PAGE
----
Unlike you I was able to have an interesting political discussion with the guy who was the minder for the Americans in our group. However, I think I would be more careful after what happened to Otto.

    If you are ever in Xiamen, China look me up! I’ve lived here 10 years. I’ve only visited 38 countries.

  17. Although I personally have no desire to go to North Korea, I was impressed by your fair, honest, and what I thought to be a very ‘balanced’ reporting on your own travel experiences there. It was heartwarming (although I am not really surprised) to find that even though not exposed to the everyday North Korea, there were moments of meeting regular folks who, like any other in the world, are ‘people’ who share similar feelings, curiosities, etc. Congrats on a good piece.

  18. hey Drew just curious can I still go to North Korea even though I still live in the United States at the moment

  19. Hmm mm interesting however im totally against your view of 3 days in a country of brainwashed citezens by a man that secretly loves the west himself, I am drawn to the documentary on the real side of nk not your staged version and actually I don’t like you as a person enough said

  20. Hey Drew! We are so happy to read your blog post and we share the same experiences as you did. Glad t see that there are also other travel bloggers who share same opinions about North Korea. We’re also happy you got a chance to interact with locals. I believe that after the trip you will never feel the same as you did before going there, right?

  21. Hi Drew,
    Thanks for sharing this article. It was very interesting to read about your experience in NK, obviously this isn’t something you come across very often! I appreciate the way you acknowledge that you were clearly shown a very prescribed/edited version of NK. I would even argue that you didn’t actually saw NK at all but just a staged version. However, what you were exposed to, is still fascinating. Thanks for sharing!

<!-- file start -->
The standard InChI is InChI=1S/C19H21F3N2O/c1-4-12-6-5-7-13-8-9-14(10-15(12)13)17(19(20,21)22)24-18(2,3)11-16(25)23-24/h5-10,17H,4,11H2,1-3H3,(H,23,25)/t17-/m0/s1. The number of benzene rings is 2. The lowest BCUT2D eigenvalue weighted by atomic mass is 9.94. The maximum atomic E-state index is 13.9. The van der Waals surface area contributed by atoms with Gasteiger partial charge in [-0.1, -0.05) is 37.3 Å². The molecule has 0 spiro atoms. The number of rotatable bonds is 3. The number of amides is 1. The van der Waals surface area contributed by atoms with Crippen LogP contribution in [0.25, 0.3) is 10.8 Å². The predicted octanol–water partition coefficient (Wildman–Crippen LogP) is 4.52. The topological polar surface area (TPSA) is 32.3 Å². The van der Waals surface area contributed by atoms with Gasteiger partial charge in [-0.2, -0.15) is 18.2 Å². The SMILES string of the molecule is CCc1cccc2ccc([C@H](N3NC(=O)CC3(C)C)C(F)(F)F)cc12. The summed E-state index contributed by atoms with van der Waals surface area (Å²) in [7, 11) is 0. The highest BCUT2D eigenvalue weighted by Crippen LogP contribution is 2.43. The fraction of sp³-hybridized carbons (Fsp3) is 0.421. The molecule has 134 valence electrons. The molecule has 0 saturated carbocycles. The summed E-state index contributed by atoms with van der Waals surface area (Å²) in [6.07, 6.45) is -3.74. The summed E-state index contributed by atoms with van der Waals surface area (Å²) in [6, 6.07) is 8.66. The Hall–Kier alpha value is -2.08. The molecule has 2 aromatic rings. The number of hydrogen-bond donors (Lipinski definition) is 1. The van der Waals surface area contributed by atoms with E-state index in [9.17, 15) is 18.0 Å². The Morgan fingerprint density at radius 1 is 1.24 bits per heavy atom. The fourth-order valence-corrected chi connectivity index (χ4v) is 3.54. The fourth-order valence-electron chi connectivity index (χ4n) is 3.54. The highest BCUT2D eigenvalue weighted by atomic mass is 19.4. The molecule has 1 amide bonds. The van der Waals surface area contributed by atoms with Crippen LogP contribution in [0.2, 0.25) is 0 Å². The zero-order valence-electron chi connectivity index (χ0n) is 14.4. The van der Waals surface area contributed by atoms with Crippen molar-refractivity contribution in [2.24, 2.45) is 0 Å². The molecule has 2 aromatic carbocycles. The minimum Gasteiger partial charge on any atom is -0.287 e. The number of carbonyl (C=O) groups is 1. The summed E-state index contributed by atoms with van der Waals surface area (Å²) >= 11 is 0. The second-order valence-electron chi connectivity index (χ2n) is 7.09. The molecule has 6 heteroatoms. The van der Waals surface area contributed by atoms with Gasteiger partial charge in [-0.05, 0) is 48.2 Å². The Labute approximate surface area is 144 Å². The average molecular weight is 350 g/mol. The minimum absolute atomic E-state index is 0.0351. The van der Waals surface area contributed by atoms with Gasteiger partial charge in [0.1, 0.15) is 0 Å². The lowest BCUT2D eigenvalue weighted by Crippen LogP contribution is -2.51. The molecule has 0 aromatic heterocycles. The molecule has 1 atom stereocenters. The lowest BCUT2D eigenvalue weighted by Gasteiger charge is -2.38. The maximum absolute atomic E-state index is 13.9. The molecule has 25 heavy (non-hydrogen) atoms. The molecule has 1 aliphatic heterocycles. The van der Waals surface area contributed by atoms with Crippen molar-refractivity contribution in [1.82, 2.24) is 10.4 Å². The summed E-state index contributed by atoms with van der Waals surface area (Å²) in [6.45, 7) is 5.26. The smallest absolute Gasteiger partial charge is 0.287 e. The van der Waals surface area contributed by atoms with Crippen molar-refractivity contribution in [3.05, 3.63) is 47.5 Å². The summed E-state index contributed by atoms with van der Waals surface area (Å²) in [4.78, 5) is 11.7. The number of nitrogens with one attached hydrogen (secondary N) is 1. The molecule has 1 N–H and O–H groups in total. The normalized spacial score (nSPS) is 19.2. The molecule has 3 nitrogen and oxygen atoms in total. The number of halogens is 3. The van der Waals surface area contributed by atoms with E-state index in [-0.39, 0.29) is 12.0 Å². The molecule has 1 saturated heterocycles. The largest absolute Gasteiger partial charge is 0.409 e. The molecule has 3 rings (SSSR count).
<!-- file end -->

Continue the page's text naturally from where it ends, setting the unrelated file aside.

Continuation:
22. I would block all these comments from IDIOTS with probably ZERO perspective on travel who probably have never been out of their own bathrooms in their lives.

  23. Tourists to the DPRK are only helping fund this cruel regime. I hope it feels good knowing you made a cash donation to what is essentially the world’s largest prison camp. Your travel dates mentioned fall within the timeframe that Otto Warmbier was being held prisoner, yet you’re encouraging others to go as it’s a perfectly safe travel destinaion. Why? So you can make a few bucks off your affiliate links? I hope that’s worth having blood on your hands. This entire post is despicable and should be removed. As should your American citizenship.

      1. Rivers of blood. 5 million in Korea, 3 million in Vietnam, Cambodia? Laos? Philippines 100,000, Add all the anti-democratic US staged coups from Iran to Guatemala……right thru to present-day Venezuela. All the native American nations wiped out etc. etc…………………………………

  24. My guess is that your travel blog is your side hustle turned full-time
    online business? If so, I must commend you because you’re doing a
    fantastic job. How long did you stay in North Korea for?

  25. Why is it that the Social Security Administration (1 800 7721213 -a number I got from calling I 800 medicare) gives us information we cannot access anywhere else, namely that you CANNOT have your social security monthly retirement check sent to you if you chose to move to, live/retire in either North Korea or Cuba? Maybe North Korea and Cuba are DOING SOMETHING RIGHT THAT THE powers that be in the USA, don’t want us to know about? Maybe in North Korea and in Cuba, the residents have 100% literacy, etc?